Why Is A Guitar Called An Axe

Why Is A Guitar Called An Axe?

I often get asked, “Why is a guitar called an axe?” That question has been asked so many times that it has become my favorite thing to answer. But I still don’t know the answer. After spending a lot of time researching, I have yet to find any real connection between guitars and axes.

The Word “Axe”

One of the first things I noticed was that, in addition to guitars, axes are also used to refer to other stringed instruments such as the banjo and mandolin. But then I thought about it and realized that nearly every instrument is called by some sort of tool name. The violin is a fiddle, the cello is a bass fiddle, the bass is a string bass, the oboe is a reed pipe, and so on.

The Axe Guitar Company

Also, the axe in axe guitar is not capitalized, so the name “axe” is really a description and not a brand name. The Axe Guitar Company uses the word “axe” to describe their guitars. At least for this purpose, they are the only ones who use it. The Oxford English Dictionary doesn’t list it as a term used by any company or instrument maker.

Finding A Connection Between Axes and Guitars

I decided to look into the etymology (the history of a word) to see if I could find any connection between axes and guitars. Most people have assumed that a guitar is called an axe because some guitars are made with an axe-like shape. But I could not find any English words that clearly used “axe” to mean anything other than an actual axe.

I did find the word “axen” in Middle English, but it meant “to make a noise like axes.” This could be evidence that the guitar is called an axe because of the sound it makes, but then why aren’t all stringed instruments called axes?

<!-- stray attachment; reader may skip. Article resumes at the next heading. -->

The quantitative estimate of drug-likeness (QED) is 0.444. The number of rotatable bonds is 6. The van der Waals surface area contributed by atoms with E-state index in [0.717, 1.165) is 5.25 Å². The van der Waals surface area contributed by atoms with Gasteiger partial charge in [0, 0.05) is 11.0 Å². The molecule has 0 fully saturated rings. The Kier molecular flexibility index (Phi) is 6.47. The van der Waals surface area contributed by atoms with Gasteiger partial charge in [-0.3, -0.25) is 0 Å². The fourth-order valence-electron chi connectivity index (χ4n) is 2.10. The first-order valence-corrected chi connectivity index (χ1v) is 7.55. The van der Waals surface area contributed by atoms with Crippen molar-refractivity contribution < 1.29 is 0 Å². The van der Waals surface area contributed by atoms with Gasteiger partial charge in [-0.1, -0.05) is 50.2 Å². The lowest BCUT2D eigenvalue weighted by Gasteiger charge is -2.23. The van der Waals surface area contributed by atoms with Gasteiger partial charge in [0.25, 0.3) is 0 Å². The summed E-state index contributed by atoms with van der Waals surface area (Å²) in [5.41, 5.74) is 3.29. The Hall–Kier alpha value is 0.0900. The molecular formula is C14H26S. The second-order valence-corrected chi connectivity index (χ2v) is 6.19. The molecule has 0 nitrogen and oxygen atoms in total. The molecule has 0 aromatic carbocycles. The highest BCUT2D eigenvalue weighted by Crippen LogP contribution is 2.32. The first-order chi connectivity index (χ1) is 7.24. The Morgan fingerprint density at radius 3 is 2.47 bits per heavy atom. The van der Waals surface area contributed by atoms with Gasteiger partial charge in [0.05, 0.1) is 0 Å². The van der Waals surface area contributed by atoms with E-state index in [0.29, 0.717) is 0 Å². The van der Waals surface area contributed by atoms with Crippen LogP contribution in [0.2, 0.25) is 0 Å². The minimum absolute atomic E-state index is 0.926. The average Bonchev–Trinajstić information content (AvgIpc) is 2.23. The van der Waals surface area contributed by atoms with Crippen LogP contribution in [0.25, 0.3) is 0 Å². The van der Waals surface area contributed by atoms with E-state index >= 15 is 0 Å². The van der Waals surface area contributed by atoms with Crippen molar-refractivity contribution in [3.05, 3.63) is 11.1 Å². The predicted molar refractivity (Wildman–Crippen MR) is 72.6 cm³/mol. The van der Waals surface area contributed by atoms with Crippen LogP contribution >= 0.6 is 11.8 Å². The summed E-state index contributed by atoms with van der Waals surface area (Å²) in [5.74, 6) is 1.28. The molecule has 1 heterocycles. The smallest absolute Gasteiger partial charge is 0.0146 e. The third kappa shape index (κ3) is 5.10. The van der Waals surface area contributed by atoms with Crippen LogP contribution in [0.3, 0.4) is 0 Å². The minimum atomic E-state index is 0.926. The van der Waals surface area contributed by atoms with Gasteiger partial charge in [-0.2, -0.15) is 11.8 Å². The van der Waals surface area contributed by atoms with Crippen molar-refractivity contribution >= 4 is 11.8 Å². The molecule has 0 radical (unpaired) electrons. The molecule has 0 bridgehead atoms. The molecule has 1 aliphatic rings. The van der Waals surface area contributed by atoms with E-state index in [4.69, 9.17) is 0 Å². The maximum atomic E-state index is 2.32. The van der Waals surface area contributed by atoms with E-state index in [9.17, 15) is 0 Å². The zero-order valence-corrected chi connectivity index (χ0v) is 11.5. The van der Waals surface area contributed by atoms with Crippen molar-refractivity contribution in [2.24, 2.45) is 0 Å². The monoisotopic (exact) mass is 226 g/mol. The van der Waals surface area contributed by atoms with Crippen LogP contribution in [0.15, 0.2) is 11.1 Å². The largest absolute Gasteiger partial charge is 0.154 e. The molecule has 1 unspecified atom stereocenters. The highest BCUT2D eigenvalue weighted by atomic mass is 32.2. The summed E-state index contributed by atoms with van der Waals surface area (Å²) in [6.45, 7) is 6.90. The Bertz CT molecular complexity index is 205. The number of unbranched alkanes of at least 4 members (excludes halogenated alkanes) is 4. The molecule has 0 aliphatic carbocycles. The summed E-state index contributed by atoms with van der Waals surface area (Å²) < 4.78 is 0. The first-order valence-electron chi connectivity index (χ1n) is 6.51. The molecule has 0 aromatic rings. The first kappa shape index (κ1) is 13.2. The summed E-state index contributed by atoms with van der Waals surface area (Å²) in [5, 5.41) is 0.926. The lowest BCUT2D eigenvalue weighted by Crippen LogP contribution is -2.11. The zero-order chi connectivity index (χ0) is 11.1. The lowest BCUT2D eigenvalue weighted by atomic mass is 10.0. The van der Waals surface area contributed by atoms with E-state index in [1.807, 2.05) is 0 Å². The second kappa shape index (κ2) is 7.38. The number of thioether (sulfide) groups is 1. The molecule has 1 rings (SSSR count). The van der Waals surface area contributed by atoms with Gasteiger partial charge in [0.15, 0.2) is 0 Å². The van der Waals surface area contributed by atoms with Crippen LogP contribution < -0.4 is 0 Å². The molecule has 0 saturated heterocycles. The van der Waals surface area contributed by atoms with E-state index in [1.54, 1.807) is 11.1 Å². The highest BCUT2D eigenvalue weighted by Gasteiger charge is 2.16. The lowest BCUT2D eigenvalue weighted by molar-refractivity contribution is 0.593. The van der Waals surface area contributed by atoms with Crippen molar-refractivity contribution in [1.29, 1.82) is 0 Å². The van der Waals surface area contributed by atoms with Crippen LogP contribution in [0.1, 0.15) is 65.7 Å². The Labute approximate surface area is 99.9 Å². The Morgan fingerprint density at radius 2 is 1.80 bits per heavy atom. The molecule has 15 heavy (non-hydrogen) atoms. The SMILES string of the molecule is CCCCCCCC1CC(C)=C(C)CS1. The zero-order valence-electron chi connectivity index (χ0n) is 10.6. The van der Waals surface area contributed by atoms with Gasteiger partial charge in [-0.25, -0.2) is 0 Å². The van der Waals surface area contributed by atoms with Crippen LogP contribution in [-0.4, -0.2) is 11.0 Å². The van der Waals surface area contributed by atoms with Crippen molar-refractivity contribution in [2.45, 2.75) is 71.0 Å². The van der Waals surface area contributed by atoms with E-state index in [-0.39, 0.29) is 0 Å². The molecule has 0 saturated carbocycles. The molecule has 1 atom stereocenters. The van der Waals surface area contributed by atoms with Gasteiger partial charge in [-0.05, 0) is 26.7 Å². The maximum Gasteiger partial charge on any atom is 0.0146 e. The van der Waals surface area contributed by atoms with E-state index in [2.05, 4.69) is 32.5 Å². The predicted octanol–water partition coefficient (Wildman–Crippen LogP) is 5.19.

Another possible origin of “axe” is that it comes from the French word “acier,” which means steel. This could have been used to describe the early guitars with steel strings.

Things like this are so interesting that I keep thinking about them even when I’m not doing any research on them. But it still hasn’t made me any closer to the answer.

Unanswered Questions

Why is the word “axe” used to describe a stringed instrument, and not just a musical instrument? And why is it called an axe if it isn’t shaped like one? Is it because of the sound it makes, or because of the materials used to make it? I can’t find any evidence that a guitar is really anything like an axe.

So why is it that the guitar is called an axe, anyway? Is there an explanation?

Why Does It Matter?

While I’m not sure of the answer, it is fascinating to me to think about. This probably makes other people curious as well, so I thought I’d post about it here. And even if you think this isn’t interesting, please feel free to share this article with anyone who might be curious. Maybe one day someone will actually know the answer.

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